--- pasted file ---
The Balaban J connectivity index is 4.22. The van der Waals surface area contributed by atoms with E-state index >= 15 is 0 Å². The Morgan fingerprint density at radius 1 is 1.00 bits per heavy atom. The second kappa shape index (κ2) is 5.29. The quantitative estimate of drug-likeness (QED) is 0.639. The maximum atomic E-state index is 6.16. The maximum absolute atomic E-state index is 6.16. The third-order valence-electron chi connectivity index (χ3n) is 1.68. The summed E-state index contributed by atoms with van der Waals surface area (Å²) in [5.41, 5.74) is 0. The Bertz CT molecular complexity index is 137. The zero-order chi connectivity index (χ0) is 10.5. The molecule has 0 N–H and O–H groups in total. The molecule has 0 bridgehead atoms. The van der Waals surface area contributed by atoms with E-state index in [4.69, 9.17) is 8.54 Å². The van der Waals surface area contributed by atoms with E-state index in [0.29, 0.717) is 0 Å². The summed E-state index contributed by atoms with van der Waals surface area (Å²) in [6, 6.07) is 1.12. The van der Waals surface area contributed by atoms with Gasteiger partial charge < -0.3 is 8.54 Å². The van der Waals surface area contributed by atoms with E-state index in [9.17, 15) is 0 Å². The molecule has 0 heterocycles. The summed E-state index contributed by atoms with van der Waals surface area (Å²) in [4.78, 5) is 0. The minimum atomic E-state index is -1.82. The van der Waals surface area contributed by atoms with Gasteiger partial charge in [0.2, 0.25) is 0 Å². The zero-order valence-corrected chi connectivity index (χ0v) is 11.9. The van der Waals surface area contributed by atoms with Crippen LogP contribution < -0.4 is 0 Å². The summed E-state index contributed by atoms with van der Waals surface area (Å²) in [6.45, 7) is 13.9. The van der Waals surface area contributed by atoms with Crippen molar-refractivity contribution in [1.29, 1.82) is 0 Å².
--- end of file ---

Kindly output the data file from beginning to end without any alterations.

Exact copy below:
The Balaban J connectivity index is 4.22. The van der Waals surface area contributed by atoms with E-state index >= 15 is 0 Å². The Morgan fingerprint density at radius 1 is 1.00 bits per heavy atom. The second kappa shape index (κ2) is 5.29. The quantitative estimate of drug-likeness (QED) is 0.639. The maximum atomic E-state index is 6.16. The maximum absolute atomic E-state index is 6.16. The third-order valence-electron chi connectivity index (χ3n) is 1.68. The summed E-state index contributed by atoms with van der Waals surface area (Å²) in [5.41, 5.74) is 0. The Bertz CT molecular complexity index is 137. The zero-order chi connectivity index (χ0) is 10.5. The molecule has 0 N–H and O–H groups in total. The molecule has 0 bridgehead atoms. The van der Waals surface area contributed by atoms with E-state index in [4.69, 9.17) is 8.54 Å². The van der Waals surface area contributed by atoms with E-state index in [0.29, 0.717) is 0 Å². The summed E-state index contributed by atoms with van der Waals surface area (Å²) in [6, 6.07) is 1.12. The van der Waals surface area contributed by atoms with Gasteiger partial charge < -0.3 is 8.54 Å². The van der Waals surface area contributed by atoms with E-state index in [9.17, 15) is 0 Å². The molecule has 0 heterocycles. The summed E-state index contributed by atoms with van der Waals surface area (Å²) in [4.78, 5) is 0. The minimum atomic E-state index is -1.82. The van der Waals surface area contributed by atoms with Gasteiger partial charge in [0.2, 0.25) is 0 Å². The zero-order valence-corrected chi connectivity index (χ0v) is 11.9. The van der Waals surface area contributed by atoms with Crippen LogP contribution < -0.4 is 0 Å². The summed E-state index contributed by atoms with van der Waals surface area (Å²) in [6.45, 7) is 13.9. The van der Waals surface area contributed by atoms with Crippen molar-refractivity contribution in [1.29, 1.82) is 0 Å².